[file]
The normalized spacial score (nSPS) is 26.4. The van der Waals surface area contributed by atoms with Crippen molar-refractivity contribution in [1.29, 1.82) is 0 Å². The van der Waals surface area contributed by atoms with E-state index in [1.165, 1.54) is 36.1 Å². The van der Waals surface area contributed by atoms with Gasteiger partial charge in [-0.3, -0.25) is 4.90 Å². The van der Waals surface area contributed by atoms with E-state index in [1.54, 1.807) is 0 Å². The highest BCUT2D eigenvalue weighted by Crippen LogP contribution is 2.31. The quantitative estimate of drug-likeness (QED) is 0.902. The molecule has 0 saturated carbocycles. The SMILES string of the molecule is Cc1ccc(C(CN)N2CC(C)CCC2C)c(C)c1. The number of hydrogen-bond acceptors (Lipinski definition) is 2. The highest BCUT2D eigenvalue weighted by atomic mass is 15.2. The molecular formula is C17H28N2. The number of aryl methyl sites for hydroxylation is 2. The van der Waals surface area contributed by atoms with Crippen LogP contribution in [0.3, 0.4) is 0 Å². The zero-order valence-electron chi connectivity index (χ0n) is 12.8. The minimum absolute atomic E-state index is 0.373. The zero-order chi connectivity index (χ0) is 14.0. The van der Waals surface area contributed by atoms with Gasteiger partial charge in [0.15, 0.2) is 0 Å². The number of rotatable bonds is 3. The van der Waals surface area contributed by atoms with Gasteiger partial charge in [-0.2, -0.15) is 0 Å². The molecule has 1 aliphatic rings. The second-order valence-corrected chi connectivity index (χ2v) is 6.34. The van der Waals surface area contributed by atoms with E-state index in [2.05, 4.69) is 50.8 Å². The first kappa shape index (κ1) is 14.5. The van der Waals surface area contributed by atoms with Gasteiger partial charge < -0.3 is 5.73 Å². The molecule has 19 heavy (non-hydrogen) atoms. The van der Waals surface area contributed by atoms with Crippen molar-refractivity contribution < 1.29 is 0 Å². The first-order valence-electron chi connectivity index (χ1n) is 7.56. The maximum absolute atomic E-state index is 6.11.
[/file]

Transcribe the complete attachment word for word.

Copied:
The normalized spacial score (nSPS) is 26.4. The van der Waals surface area contributed by atoms with Crippen molar-refractivity contribution in [1.29, 1.82) is 0 Å². The van der Waals surface area contributed by atoms with E-state index in [1.165, 1.54) is 36.1 Å². The van der Waals surface area contributed by atoms with Gasteiger partial charge in [-0.3, -0.25) is 4.90 Å². The van der Waals surface area contributed by atoms with E-state index in [1.54, 1.807) is 0 Å². The highest BCUT2D eigenvalue weighted by Crippen LogP contribution is 2.31. The quantitative estimate of drug-likeness (QED) is 0.902. The molecule has 0 saturated carbocycles. The SMILES string of the molecule is Cc1ccc(C(CN)N2CC(C)CCC2C)c(C)c1. The number of hydrogen-bond acceptors (Lipinski definition) is 2. The highest BCUT2D eigenvalue weighted by atomic mass is 15.2. The molecular formula is C17H28N2. The number of aryl methyl sites for hydroxylation is 2. The van der Waals surface area contributed by atoms with Crippen LogP contribution in [0.3, 0.4) is 0 Å². The zero-order valence-electron chi connectivity index (χ0n) is 12.8. The minimum absolute atomic E-state index is 0.373. The zero-order chi connectivity index (χ0) is 14.0. The van der Waals surface area contributed by atoms with Gasteiger partial charge in [0.15, 0.2) is 0 Å². The number of rotatable bonds is 3. The van der Waals surface area contributed by atoms with Gasteiger partial charge in [-0.2, -0.15) is 0 Å². The molecule has 1 aliphatic rings. The second-order valence-corrected chi connectivity index (χ2v) is 6.34. The van der Waals surface area contributed by atoms with E-state index in [2.05, 4.69) is 50.8 Å². The first kappa shape index (κ1) is 14.5. The van der Waals surface area contributed by atoms with Gasteiger partial charge < -0.3 is 5.73 Å². The molecule has 19 heavy (non-hydrogen) atoms. The van der Waals surface area contributed by atoms with Crippen molar-refractivity contribution < 1.29 is 0 Å². The first-order valence-electron chi connectivity index (χ1n) is 7.56. The maximum absolute atomic E-state index is 6.11.